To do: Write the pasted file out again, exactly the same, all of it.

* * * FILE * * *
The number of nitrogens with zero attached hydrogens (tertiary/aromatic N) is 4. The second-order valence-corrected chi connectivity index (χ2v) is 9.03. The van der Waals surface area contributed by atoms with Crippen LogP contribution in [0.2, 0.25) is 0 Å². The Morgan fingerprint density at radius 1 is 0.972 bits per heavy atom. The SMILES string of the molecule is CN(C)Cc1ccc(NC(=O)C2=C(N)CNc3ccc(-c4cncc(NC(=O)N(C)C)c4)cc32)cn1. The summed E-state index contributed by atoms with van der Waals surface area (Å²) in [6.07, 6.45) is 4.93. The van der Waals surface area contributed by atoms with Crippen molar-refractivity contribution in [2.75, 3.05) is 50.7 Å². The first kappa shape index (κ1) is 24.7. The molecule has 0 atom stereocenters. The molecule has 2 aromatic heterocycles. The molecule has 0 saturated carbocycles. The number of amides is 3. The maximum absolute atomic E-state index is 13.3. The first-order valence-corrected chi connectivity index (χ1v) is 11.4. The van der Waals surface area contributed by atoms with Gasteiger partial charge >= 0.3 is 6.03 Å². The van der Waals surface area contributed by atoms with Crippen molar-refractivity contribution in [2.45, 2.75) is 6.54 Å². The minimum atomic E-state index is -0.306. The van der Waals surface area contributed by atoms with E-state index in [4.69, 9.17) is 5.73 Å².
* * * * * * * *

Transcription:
The number of nitrogens with zero attached hydrogens (tertiary/aromatic N) is 4. The second-order valence-corrected chi connectivity index (χ2v) is 9.03. The van der Waals surface area contributed by atoms with Crippen LogP contribution in [0.2, 0.25) is 0 Å². The Morgan fingerprint density at radius 1 is 0.972 bits per heavy atom. The SMILES string of the molecule is CN(C)Cc1ccc(NC(=O)C2=C(N)CNc3ccc(-c4cncc(NC(=O)N(C)C)c4)cc32)cn1. The summed E-state index contributed by atoms with van der Waals surface area (Å²) in [6.07, 6.45) is 4.93. The van der Waals surface area contributed by atoms with Crippen molar-refractivity contribution in [2.75, 3.05) is 50.7 Å². The first kappa shape index (κ1) is 24.7. The molecule has 0 atom stereocenters. The molecule has 2 aromatic heterocycles. The molecule has 0 saturated carbocycles. The number of amides is 3. The maximum absolute atomic E-state index is 13.3. The first-order valence-corrected chi connectivity index (χ1v) is 11.4. The van der Waals surface area contributed by atoms with Gasteiger partial charge >= 0.3 is 6.03 Å². The van der Waals surface area contributed by atoms with Crippen molar-refractivity contribution in [2.45, 2.75) is 6.54 Å². The minimum atomic E-state index is -0.306. The van der Waals surface area contributed by atoms with E-state index in [4.69, 9.17) is 5.73 Å².